Women being hit hardest by Tory welfare cuts


​Statistics show inequality is rife when it comes to benefit cuts 

18th April 2017 by Robert Armour 0 Comments

Women are being unfairly hit by UK government cuts to benefits and welfare, according to figures from the Scottish Government.

An estimated 20% of women’s income comes from benefits and child tax credits, compared to 10% of men’s, it has been revealed.  

Meanwhile, of all in-work families receiving child tax credits, 87% of recipients were women. For in-work single parents, 94% of recipients were female.

Equalities secretary Angela Constance said the figures showed “an appalling assault on the incomes of ordinary people already struggling to make ends meet.”

By 2020-21 it is estimated around 50,000 Scottish households will be affected by the changes to child tax credits, which will be capped at two children.

This means anyone with two children or more will no longer receive tax credits at the birth of their next child or subsequent children, unless an exception applies. The policy also affects those making a new Universal Credit claim.

In addition, new families will lose £545 a year from the removal of the family element – an additional payment that applies to the birth of a first child.

The figures come after thousands signed a petition demanding the controversial rape clause is binned by the UK goverment.

The clause makes women who have been raped prove eligibility when applying for child benefit for more than two children.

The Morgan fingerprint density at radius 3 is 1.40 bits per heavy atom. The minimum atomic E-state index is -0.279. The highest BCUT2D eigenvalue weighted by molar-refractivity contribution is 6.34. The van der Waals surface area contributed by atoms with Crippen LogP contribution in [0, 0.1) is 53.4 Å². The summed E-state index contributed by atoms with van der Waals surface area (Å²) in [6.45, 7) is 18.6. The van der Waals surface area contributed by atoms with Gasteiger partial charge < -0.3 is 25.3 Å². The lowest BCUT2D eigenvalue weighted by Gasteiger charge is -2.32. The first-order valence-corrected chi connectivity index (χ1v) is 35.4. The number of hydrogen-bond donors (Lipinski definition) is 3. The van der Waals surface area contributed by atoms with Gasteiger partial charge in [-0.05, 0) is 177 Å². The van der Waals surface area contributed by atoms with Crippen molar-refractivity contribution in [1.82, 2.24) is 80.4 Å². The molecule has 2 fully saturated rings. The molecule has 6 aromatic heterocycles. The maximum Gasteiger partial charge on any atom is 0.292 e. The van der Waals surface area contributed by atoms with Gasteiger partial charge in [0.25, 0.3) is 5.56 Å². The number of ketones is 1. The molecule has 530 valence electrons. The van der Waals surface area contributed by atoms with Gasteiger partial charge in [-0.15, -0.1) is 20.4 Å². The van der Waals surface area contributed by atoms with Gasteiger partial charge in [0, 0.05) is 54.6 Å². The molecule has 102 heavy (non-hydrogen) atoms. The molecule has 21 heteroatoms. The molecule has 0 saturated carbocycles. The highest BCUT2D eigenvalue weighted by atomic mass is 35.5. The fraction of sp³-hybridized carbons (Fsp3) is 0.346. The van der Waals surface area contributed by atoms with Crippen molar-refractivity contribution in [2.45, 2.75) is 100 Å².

Constance said: “It is all the more concerning because in many households women are the primary, or even sole, carers of children – a massive step backwards for equality in our society.

“As usual we are seeing an alarming lack of understanding from the UK government about the impact of their ideologically-driven policies. This is most evident in the extremely ill-thought through rape clause, where – shockingly – women have to provide evidence they’ve been raped to access benefits.

“The UK government’s callous policies make our own efforts to eradicate child poverty even harder. We are spending some £100 million a year on welfare mitigation to protect the vulnerable and those on low incomes, which we would rather be investing in anti-poverty measures.

“The reality is we are tackling deep seated issues of inequality with one hand tied behind our back.”

The Scottish Government is currently recruiting 2,000 people to shape Scotland’s own social security system via experience panels made up from members of the public and those who have had direct experience of welfare benefits.